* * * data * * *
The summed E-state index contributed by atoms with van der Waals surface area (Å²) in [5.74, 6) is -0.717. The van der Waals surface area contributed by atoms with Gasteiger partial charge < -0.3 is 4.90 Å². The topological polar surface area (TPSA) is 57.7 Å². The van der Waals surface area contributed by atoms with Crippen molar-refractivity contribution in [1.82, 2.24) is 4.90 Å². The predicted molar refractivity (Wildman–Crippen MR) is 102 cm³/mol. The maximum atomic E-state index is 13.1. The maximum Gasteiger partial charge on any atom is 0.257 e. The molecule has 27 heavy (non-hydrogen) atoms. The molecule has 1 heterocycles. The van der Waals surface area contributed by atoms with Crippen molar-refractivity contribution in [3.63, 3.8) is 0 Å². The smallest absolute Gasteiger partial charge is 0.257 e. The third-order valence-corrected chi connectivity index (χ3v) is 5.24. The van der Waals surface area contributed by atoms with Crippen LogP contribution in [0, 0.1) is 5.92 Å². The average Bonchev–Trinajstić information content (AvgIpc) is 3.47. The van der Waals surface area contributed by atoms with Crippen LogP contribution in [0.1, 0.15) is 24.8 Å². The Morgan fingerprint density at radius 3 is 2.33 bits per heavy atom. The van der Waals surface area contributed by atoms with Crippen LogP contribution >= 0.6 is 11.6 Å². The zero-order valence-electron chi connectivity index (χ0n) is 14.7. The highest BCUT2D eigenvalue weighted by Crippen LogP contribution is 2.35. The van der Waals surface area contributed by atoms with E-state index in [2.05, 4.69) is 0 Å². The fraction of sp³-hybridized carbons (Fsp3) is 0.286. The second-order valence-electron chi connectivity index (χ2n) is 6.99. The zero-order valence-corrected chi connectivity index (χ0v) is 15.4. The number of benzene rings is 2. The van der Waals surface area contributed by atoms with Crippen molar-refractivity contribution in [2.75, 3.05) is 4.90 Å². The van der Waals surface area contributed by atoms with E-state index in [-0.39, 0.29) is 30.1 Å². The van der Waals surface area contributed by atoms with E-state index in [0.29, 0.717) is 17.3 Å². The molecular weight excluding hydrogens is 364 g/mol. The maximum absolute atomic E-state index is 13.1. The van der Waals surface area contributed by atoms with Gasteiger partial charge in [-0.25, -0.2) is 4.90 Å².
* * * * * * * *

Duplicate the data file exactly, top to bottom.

The summed E-state index contributed by atoms with van der Waals surface area (Å²) in [5.74, 6) is -0.717. The van der Waals surface area contributed by atoms with Gasteiger partial charge < -0.3 is 4.90 Å². The topological polar surface area (TPSA) is 57.7 Å². The van der Waals surface area contributed by atoms with Crippen molar-refractivity contribution in [1.82, 2.24) is 4.90 Å². The predicted molar refractivity (Wildman–Crippen MR) is 102 cm³/mol. The maximum atomic E-state index is 13.1. The maximum Gasteiger partial charge on any atom is 0.257 e. The molecule has 27 heavy (non-hydrogen) atoms. The molecule has 1 heterocycles. The van der Waals surface area contributed by atoms with Crippen molar-refractivity contribution in [3.63, 3.8) is 0 Å². The smallest absolute Gasteiger partial charge is 0.257 e. The third-order valence-corrected chi connectivity index (χ3v) is 5.24. The van der Waals surface area contributed by atoms with Crippen LogP contribution in [0, 0.1) is 5.92 Å². The average Bonchev–Trinajstić information content (AvgIpc) is 3.47. The van der Waals surface area contributed by atoms with Crippen LogP contribution in [0.1, 0.15) is 24.8 Å². The Morgan fingerprint density at radius 3 is 2.33 bits per heavy atom. The van der Waals surface area contributed by atoms with Crippen LogP contribution >= 0.6 is 11.6 Å². The zero-order valence-electron chi connectivity index (χ0n) is 14.7. The highest BCUT2D eigenvalue weighted by Crippen LogP contribution is 2.35. The van der Waals surface area contributed by atoms with E-state index in [2.05, 4.69) is 0 Å². The fraction of sp³-hybridized carbons (Fsp3) is 0.286. The second-order valence-electron chi connectivity index (χ2n) is 6.99. The zero-order valence-corrected chi connectivity index (χ0v) is 15.4. The number of benzene rings is 2. The van der Waals surface area contributed by atoms with Crippen molar-refractivity contribution in [2.75, 3.05) is 4.90 Å². The van der Waals surface area contributed by atoms with E-state index in [-0.39, 0.29) is 30.1 Å². The van der Waals surface area contributed by atoms with E-state index in [0.29, 0.717) is 17.3 Å². The molecular weight excluding hydrogens is 364 g/mol. The maximum absolute atomic E-state index is 13.1. The van der Waals surface area contributed by atoms with Gasteiger partial charge in [-0.25, -0.2) is 4.90 Å².